After years as an offscreen presence voiced by Eric Pohlman and Joseph Wiseman, S.P.E.C.T.R.E.'s Ernst Stavro Blofeld finally makes his first on-screen appearance in the form of Donald Pleasance (causing that awkward continuity problem in the subsequent OHMSS where he fails to recognise Bond), with Charles Gray preceding his turn in the role on the side of the angels as our man in Japan, getting his vodka from the doorman at the Russian embassy ("among OTHER things"). This time the villains work for a large Japanese industrial company to cash-in on the Connery films' popularity in the Japanese market while offering some colorful locations, but action, not scenery, is the order of the day here.
Read more ›
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4 of 4 people found the following review helpful By Victor HALL OF FAMETOP 50 REVIEWER on 23 Aug 2010
Format: DVD
For his fifth cinema outing superspy James Bond is sent off to Japan in another fight against SPECTRE. This time the criminal organisation is trying to start world war three using captured Russian and American space vehicles.

There are big thrills aplenty as Sean Connery's Bond stumbles around in Japan, trying to uncover the threads of the scheme. Bond gets into scrape after scrape leading to ever more impressive escapes and stunts, all of which builds up to the thrilling final showdown which is suitably action packed and full of big bangs.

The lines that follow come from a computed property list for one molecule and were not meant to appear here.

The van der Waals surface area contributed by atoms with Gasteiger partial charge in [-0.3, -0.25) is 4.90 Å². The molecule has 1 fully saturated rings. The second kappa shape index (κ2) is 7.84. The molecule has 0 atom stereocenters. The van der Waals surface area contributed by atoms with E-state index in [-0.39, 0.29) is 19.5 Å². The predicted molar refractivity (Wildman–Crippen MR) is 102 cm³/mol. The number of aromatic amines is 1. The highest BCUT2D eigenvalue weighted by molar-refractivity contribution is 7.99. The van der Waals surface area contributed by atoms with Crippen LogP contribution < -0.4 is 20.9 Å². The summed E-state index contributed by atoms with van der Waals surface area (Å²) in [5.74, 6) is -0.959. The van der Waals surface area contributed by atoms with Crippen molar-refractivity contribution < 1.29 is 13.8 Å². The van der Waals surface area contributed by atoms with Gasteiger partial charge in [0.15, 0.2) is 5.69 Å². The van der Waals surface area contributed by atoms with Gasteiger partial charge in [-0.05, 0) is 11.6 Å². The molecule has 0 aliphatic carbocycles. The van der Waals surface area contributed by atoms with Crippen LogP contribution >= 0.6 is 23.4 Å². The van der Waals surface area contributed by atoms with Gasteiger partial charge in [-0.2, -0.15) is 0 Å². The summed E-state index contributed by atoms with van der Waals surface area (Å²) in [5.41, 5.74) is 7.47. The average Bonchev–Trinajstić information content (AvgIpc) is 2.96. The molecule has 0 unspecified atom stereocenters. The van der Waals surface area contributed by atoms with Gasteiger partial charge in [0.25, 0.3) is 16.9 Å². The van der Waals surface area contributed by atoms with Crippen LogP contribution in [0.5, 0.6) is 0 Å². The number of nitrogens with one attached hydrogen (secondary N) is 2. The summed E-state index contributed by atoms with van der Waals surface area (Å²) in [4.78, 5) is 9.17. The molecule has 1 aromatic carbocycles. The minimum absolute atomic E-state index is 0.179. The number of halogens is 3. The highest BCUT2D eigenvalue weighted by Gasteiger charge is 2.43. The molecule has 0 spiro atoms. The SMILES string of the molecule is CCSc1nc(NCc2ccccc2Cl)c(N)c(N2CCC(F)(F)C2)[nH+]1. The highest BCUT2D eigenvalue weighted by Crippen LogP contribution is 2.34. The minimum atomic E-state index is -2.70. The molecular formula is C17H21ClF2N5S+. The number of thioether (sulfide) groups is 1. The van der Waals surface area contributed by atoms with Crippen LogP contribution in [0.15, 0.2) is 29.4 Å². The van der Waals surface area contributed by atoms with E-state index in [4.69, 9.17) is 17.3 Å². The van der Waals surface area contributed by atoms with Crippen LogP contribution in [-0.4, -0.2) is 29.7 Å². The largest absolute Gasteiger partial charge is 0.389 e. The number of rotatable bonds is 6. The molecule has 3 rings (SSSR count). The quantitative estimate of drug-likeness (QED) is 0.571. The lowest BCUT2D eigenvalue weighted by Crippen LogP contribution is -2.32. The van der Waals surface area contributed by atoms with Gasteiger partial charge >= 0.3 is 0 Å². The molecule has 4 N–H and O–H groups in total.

Introducing Bond's nemesis Blofeld for the first time, here played by a very creepy and evil looking Donald Pleasance, and the idea of a supervillain hiding out in a disused volcano lair, this is a thrilling ride from start to finish. Characterisation takes a bit of a back seat to the stunts, but it is an exciting ride none the less.

This ultimate edition really is the best version of the film I have owned. The picture has been lovingly restored and cleaned up, and looks amazing. Really, I am not just saying that. It looks superb. The sound has been similarly treated and there is an option to listen to it in 5.1 DTS surround, which is truly exceptional.

As well as the superb presentation of the film, there is also a host of extras, original trailers, informative audio commentaries and the such. These are exhaustive and some of them quite interesting. But these really a garnish for the main course, which is the film itself.

This is an excellent release, and does this classic film justice. This series of `Ultimate editions' really sets the standard for film releases. It really does not get any better.